- 7. Bui KH, Yagi T, Yamamoto R, Kamiya R, Ishikawa T. Polarity and asymmetry in the arrangement of dynein and related structures in the Chlamydomonas axoneme. J Cell Biol. 2012;198(5):913–25. pmid:22945936
- 8. Heuser T, Barber CF, Lin J, Krell J, Rebesco M, Porter ME, et al. Cryoelectron tomography reveals doublet-specific structures and unique interactions in the I1 dynein. Proc Natl Acad Sci U S A. 2012;109(30):E2067–76. pmid:22733763
- 9. Heuser T, Dymek EE, Lin J, Smith EF, Nicastro D. The CSC connects three major axonemal complexes involved in dynein regulation. Mol Biol Cell. 2012;23(16):3143–55. pmid:22740634
- 10. Pigino G, Maheshwari A, Bui KH, Shingyoji C, Kamimura S, Ishikawa T. Comparative structural analysis of eukaryotic flagella and cilia from Chlamydomonas, Tetrahymena, and sea urchins. J Struct Biol. 2012;178(2):199–206. pmid:22406282
- 11. Carbajal-González BI, Heuser T, Fu X, Lin J, Smith BW, Mitchell DR, et al. Conserved structural motifs in the central pair complex of eukaryotic flagella. Cytoskeleton (Hoboken). 2013;70(2):101–20. pmid:23281266
- 12. Yamamoto R, Song K, Yanagisawa HA, Fox L, Yagi T, Wirschell M, et al. The MIA complex is a conserved and novel dynein regulator essential for normal ciliary motility. J Cell Biol. 2013;201(2):263–78. pmid:23569216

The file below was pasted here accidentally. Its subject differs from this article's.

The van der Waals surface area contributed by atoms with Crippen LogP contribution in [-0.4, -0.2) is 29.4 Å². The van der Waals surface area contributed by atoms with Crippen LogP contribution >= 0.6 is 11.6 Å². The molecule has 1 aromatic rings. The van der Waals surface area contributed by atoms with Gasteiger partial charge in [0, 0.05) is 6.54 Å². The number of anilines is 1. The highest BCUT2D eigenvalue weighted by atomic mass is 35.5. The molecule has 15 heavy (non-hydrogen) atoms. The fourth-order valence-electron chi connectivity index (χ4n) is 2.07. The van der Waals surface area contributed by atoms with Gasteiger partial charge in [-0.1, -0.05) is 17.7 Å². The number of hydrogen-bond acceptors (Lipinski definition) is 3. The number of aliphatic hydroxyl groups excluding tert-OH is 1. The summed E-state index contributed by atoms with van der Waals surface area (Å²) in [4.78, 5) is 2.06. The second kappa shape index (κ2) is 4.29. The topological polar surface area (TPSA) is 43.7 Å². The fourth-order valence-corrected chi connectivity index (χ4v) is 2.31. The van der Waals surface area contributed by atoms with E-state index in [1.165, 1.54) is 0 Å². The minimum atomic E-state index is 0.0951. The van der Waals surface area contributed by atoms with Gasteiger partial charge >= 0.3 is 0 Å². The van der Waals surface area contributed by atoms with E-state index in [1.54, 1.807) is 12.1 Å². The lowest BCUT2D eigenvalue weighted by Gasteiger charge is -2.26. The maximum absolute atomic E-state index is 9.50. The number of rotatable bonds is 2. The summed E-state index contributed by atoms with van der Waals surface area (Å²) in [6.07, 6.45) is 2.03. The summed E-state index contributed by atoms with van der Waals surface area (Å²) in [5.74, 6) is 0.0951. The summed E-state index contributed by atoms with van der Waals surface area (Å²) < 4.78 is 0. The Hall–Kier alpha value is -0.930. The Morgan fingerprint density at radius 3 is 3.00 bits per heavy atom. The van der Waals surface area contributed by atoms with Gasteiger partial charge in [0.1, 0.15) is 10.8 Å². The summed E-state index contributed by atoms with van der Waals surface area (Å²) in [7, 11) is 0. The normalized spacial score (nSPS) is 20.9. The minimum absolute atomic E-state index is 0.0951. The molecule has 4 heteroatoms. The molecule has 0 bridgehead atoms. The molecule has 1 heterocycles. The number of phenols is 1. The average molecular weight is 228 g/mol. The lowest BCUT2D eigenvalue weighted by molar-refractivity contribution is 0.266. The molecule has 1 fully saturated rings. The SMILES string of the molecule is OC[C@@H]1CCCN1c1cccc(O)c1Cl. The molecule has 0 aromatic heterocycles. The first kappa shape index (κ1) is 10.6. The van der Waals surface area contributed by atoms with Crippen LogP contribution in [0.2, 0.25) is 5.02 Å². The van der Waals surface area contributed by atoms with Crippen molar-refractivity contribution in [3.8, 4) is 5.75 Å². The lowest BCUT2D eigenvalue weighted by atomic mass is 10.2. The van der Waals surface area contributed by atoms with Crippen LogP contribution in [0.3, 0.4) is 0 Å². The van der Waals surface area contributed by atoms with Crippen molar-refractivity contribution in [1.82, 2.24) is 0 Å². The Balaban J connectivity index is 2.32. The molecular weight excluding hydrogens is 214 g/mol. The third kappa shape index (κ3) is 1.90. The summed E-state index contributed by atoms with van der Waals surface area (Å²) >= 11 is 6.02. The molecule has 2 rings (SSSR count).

- 13. Vasudevan KK, Song K, Alford LM, Sale WS, Dymek EE, Smith EF, et al. FAP206 is a microtubule-docking adapter for ciliary radial spoke 2 and dynein c. Mol Biol Cell. 2015;26(4):696–710. pmid:25540426
- 14. Kubo T, Hou Y, Cochran DA, Witman GB, Oda T. A microtubule-dynein tethering complex regulates the axonemal dynein f (I1). Mol Biol Cell. 2018;29(9):1060–74. pmid:29540525
- 15. Fu G, Wang Q, Phan, Urbanska P, Joachimiak E, Lin J, et al. The I1 dynein-associated tether and tether head complex is a conserved regulator of ciliary motility. Mol Biol Cell. 2018;29(9):1048–59. pmid:29514928
- 16. Osinka A, Poprzeczko M, Zielinska MM, Fabczak H, Joachimiak E, Wloga D. Ciliary Proteins: Filling the Gaps. Recent Advances in Deciphering the Protein Composition of Motile Ciliary Complexes. Cells. 2019;8(7):730. pmid:31319499
- 17. Heuser T, Raytchev M, Krell J, Porter ME, Nicastro D. The dynein regulatory complex is the nexin link and a major regulatory node in cilia and flagella. J Cell Biol. 2009;187(6):921–33. pmid:20008568
- 18. Lin J, Tritschler D, Song K, Barber CF, Cobb JS, Porter ME, et al. Building blocks of the nexin-dynein regulatory complex in Chlamydomonas flagella. J Biol Chem. 2011;286(33):29175–91. pmid:21700706
- 19. Bower R, Tritschler D, Vanderwaal K, Perrone CA, Mueller J, Fox L, et al. The N-DRC forms a conserved biochemical complex that maintains outer doublet alignment and limits microtubule sliding in motile axonemes. Mol Biol Cell. 2013;24(8):1134–52. pmid:23427265